SDE analysis classifies the items into three groups called Scarce’, ‘Difficult’ and Easy.
 
 
5.     G-NG-LF-ANALYSIS / GOLF ANALYSIS
 
The G-NG-LF analysis (or GOLF analysis) is based on the nature if the suppliers, which determine quality, items of payment, continuity or otherwise of supply and administrative work involved.
 
 
6.     S-OS ANALYSIS
 
S-OS analysis is based on seasonality or otherwise of the items.
 
 
7.     F-S-N ANALYSIS
 
F-S-N analysis is based on the consumption figures of the items
 
The items under this analysis are classified into three groups: F (Fast moving), S (Slow moving) and N ( Non moving)
 
 
8.     X-Y-Z ANALYSIS
 
X-Y-Z Analysis is based on value of the stocks on hand (i.e. inventory investment). Item whose inventory values are high are called X items while those whose inventory values are low are called Z items, Y items are those, which have moderate inventory stocks.

 

The Formula of EOQ

 

EOQ  ACo / Ci

 

A= annual demand

 

C= cost per unit

 

Co= cost of order placing

 

i = inventory carrying cost

 

Fixed Order Quantity Vs Fixed Order Interval System

 

Fixed order quantity system (Q – system Periodic Review Inventory System (also
of inventory or perpetual inventory known as P-system or Fixed order Interval
system or re-order point system or two System or replenishment inventory
bin system.) system or the order cycle system.)
In Q system, the order quantity is fixed. In P system, the review period is fixed.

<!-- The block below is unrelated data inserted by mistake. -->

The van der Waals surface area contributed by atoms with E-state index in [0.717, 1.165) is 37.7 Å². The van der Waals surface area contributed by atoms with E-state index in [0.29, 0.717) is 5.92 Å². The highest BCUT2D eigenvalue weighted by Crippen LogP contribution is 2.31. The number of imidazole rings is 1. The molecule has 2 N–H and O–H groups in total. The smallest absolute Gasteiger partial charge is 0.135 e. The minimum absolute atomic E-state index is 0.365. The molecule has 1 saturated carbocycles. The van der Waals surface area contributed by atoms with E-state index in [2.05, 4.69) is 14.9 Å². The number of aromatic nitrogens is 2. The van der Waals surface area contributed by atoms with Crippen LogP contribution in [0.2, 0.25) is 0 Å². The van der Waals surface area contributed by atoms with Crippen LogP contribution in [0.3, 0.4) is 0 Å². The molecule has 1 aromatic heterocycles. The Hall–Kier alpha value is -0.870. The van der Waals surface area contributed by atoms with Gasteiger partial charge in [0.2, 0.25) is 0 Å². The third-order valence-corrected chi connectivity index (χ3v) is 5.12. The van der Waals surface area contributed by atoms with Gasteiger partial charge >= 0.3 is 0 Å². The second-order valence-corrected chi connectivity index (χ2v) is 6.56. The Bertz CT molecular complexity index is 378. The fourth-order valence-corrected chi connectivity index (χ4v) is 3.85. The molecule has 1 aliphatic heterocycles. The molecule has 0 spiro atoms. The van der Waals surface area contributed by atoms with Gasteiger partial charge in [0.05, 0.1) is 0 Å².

The review period is variable. The order quantity is variable.

 

 

MRP I is a computer based production and inventory control system (soft ware) that tries to minimize stocks while maintaining adequate materials for production process.

 

MRP II MRP I is updated and expanded to include financial and marketing and

 

logistics elements.

 

DISTINGUISH BETWEEN MRP AND DRP

 

      MRP DRP  
    Guiding factor Guided by master production schedules Guided by customer demand  
           
    Control of the firm Under the control of the firm Not under the control of the firm  
           
    Demand situation Operates in dependant demand Operates in independent demand  
      situation situation  
           
    Area of operation From Raw materials to finished goods From Finished goods to Customer.  
    and co-ordination      
           
    Stage of functioning Controls inventory until manufacturing Controls and coordinates inventory  
      and assembly is complete. after manufacturing and assembly  
        of finished goods.